PN likely to be out of Johor govt after polls, say analysts

A crowded field in the Johor state elections, especially with the entry of smaller parties for the first time, will benefit Barisan Nasional (BN), with Perikatan Nasional (PN) likely to lose its place in the state government after March 12, according to analysts.

(FMT) – They say while this assessment is based on current political developments and how Malaysians tend to vote, any difference would come from younger voters, if at all they come out to cast their ballot.

The trend towards BN is inevitable, says Akademi Nusantara senior fellow Azmi Hassan, as most of the new entrants are positioning themselves as the opposition without attempting to join forces and strategise on how to fight BN.

“With even PN behaving like an opposition coalition, although it is part of the ruling coalition at the federal level and many states, BN is entering the field with a huge advantage,” he said.

Two new parties – Muda and Parti Bangsa Malaysia (PBM) – together with Sabah’s Warisan are contesting against each other and also fighting Pakatan Harapan in some seats.

Azmi expects PN to be the biggest losers, as happened in the Melaka elections in November.

“There is a possibility Bersatu could be wiped out in Johor, or it may win only one or two seats at the most. Most likely, PN will not be part of the next Johor government,” he said. The party had 12 members in the previous state assembly, while PAS had a single seat.

“PAS is likely to lose in Bukit Pasir as it won’t get the support it expects from Bersatu, when compared to Umno, which has a much better election machinery,” he said, adding that Najib Lep, who was the previous assemblyman, is standing as an independent against a PAS candidate and four others this time.

The party has also declared that it will go with PN in Johor, which he said was going to make it harder to have any impact.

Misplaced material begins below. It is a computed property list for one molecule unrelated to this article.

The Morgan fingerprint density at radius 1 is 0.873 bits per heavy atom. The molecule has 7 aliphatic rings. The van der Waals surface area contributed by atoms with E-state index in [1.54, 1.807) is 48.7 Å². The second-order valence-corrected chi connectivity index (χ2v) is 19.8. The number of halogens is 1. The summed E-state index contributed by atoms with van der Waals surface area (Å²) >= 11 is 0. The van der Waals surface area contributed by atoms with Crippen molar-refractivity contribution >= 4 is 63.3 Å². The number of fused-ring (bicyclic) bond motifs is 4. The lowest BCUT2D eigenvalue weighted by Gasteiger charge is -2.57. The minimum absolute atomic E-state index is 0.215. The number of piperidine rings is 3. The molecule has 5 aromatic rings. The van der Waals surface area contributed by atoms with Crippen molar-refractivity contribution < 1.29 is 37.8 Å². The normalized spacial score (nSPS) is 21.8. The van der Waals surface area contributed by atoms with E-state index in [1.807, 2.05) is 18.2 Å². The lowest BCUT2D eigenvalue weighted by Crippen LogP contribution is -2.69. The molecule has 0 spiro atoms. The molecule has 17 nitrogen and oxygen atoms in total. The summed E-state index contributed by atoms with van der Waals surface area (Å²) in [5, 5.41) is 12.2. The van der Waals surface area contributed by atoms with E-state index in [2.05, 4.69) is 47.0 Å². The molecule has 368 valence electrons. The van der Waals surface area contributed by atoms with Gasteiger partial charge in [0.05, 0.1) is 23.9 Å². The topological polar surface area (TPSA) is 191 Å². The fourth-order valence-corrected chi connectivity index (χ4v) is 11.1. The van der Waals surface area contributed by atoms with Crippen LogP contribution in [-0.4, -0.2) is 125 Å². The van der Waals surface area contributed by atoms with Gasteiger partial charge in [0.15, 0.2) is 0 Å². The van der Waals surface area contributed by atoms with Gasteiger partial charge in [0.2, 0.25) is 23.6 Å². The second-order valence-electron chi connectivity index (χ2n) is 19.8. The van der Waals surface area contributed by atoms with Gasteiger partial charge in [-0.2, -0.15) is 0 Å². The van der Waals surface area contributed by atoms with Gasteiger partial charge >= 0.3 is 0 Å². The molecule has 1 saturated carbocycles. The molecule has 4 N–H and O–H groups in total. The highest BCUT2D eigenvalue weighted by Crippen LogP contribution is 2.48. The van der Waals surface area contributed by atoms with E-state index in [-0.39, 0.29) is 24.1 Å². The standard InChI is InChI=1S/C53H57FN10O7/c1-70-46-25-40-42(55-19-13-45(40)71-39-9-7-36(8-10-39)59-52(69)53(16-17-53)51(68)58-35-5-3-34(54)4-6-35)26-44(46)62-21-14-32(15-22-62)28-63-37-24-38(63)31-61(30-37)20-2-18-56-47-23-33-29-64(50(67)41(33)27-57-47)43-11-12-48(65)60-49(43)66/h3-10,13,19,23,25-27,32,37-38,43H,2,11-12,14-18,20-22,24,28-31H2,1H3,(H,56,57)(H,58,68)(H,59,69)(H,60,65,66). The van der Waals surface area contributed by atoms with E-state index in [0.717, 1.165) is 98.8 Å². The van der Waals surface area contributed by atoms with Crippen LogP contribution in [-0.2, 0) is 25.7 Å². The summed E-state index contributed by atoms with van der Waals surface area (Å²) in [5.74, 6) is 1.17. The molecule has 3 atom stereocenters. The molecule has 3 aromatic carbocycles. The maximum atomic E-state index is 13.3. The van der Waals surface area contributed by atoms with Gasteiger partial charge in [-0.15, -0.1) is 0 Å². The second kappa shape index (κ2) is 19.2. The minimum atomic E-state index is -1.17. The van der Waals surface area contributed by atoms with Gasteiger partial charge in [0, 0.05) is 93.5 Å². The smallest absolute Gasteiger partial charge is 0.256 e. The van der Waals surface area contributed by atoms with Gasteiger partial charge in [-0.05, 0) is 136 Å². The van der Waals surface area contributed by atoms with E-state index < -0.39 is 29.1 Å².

Under the circumstances, Azmi wondered how some Bersatu leaders could actually predict that PN would form the next Johor government. “It is just wishful thinking.”

As for the Undi18 voters who make up more than 750,000 people, Azmi said he would expect those coming out to vote to go for the opposition as they tend to have the anti-establishment sentiment at this age. “But the question is whether they will come out to vote.”

Sivamurugan Pandian of Universiti Sains Malaysia agreed that BN will benefit the most if it manages to keep its loyal voters and those who cast their ballots against the coalition in GE14 return to the fold.

“As for PN, it is really in a difficult position with the crowded field expected in the polls. The pressure is also on Bersatu as its president is from Johor and also a former prime minister.

“BN wants to wipe out PN in Johor, and unless the voting pattern changes from the past, it may succeed. For Bersatu, being in PH in the 2018 general election is totally different from the party in PN now. It’s going to be an acid test for Muhyiddin and his party,” he said.

As for the Undi18 voters, Sivamurugan said their parents were likely to influence them if they went out to vote as a family. “But with the low turnout expected, it will be hard to predict to what extent Undi18 will impact the elections,” he added.